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How Microsoft helped imprison a man for ‘counterfeiting’ software it gives away for free

In a sickening concession to bad copyright law and Microsoft’s bottom line over basic technical truths and common sense, Eric Lundgren will spend 15 months in prison for selling discs that let people reinstall Windows on licensed machines. A federal appeals court this week upheld the sentence handed down in ignorance by a Florida district judge, for a crime the man never committed. Now, to be clear, Lundgren did commit a crime, and admitted as much — but not the crime he was convicted for, the crime Microsoft alleges he did, the crime that carries a year-plus prison term. Here’s what happened. In 2012 feds seized a shipment of discs, which they determined were counterfeit copies of Windows, heading to the U.S., where they were to be sold to retailers by Lundgren. U.S. Prosecutors, backed by Microsoft’s experts, put him on the hook for about $8.3 million — the retail price of Windows multiplied by the number of discs seized. The only problem with that was that these weren’t counterfeit copies of Windows, and they were worth almost nothing. The confusion is understandable — here’s why. When you buy a computer, baked into the cost of that computer is usually a license for the software on it — for instance, Windows. And included with that computer is often a disc that, should you have to reinstall that OS for whatever reason (virus infection, general slowdown), allows you to do so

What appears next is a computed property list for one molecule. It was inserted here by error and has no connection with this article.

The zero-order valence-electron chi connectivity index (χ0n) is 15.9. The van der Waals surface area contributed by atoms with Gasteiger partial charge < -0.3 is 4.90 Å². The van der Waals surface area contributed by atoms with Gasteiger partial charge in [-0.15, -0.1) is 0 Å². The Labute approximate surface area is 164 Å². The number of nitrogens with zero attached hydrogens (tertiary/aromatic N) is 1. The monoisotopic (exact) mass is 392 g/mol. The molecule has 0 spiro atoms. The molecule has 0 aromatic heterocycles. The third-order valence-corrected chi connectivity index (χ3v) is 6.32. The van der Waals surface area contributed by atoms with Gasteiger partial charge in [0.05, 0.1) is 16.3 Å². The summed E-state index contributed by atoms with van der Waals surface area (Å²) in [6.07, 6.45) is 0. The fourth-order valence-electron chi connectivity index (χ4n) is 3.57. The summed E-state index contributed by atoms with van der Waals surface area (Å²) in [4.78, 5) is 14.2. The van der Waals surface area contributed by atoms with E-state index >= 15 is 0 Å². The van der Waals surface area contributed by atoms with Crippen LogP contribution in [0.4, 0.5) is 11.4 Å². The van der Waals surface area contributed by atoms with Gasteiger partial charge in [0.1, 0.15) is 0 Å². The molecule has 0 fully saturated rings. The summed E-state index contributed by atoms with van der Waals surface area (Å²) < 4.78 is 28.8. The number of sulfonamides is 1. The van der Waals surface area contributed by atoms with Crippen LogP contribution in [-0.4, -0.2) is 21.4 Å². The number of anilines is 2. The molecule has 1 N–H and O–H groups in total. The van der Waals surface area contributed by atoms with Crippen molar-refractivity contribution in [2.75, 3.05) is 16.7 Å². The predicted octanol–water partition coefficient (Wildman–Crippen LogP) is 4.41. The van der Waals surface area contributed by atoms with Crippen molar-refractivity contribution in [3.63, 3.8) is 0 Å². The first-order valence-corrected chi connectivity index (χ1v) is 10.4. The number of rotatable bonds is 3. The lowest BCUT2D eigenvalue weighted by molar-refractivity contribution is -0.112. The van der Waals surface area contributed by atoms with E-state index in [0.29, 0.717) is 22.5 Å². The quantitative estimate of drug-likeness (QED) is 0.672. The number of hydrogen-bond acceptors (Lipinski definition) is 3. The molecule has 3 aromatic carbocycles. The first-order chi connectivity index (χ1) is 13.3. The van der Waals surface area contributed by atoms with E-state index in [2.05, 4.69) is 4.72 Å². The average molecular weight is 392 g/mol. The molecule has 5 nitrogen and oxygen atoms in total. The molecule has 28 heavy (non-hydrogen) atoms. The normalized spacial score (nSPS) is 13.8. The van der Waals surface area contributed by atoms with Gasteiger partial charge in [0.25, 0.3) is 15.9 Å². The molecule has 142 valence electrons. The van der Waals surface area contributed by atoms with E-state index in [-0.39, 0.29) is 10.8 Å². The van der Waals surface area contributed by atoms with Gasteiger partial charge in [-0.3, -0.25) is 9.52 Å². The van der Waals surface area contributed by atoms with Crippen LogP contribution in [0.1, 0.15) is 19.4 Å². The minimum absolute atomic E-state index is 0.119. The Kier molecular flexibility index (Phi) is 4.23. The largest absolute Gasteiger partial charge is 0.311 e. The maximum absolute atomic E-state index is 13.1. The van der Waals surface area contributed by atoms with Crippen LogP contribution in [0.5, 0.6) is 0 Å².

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Where have all the pilots gone?

You’d think everybody would want to fly. It’s been a universal human dream since the first cave person saw the first pterodactyl¹. You’d think better technology, greater demand, economic growth, and population growth would mean more and more pilots. But the surprising, counterintuitive fact is that fewer and fewer people are flying, and now Earth needs pilots, badly. “ Airline industry facing a massive shortfall of pilots .” “ Yes, there is a definite pilot shortage. It is true in all parts of aviation .” “ The US Air Force is short more than one-quarter of the fighter pilots it needs .” “ Asian airlines are running out of trained pilots .” “ ‘Extraordinary’ Pilot Shortage Threatens Flights; 637,000 Needed .” Meanwhile, the number of active pilots in the US has declined from over 800,000 in 1980 to barely 600,000 in 2017, a quarter of whom are student pilots, a certificate for which you need no experience at all. Of course there are pilots and there are pilots. A private pilot in a little Cessna is very different from an airline transport pilot guiding a 777. And one reason there’s a shortage is that, while that 777 pilot pulls in six figures, an overworked copilot at a remote feeder airline gets paid peanuts. But this overall broad decline in piloting is still truly remarkable. Why are we flying so much less in person, at the same time that we are flying so much more remotely? (The demand for commercial drone pilots, who in the USA must qualify for a “ remote pilot certificate ” by passing an aeronautical knowledge exam and a TSA security check, is also growing.) Why are fewer and fewer people taking to the skies, when they have never been more accessible, and flying car startups, some of them self-flying , are erupting like mushrooms after rain ? Might self-flying airplanes ultimately solve the pilot shortage? To try to answer these questions and more, I have recently taken up flying lessons myself, as a sterling example of investigative journalism on behalf of TechCrunch’s readers. I jest.

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Mutual assured dronestruction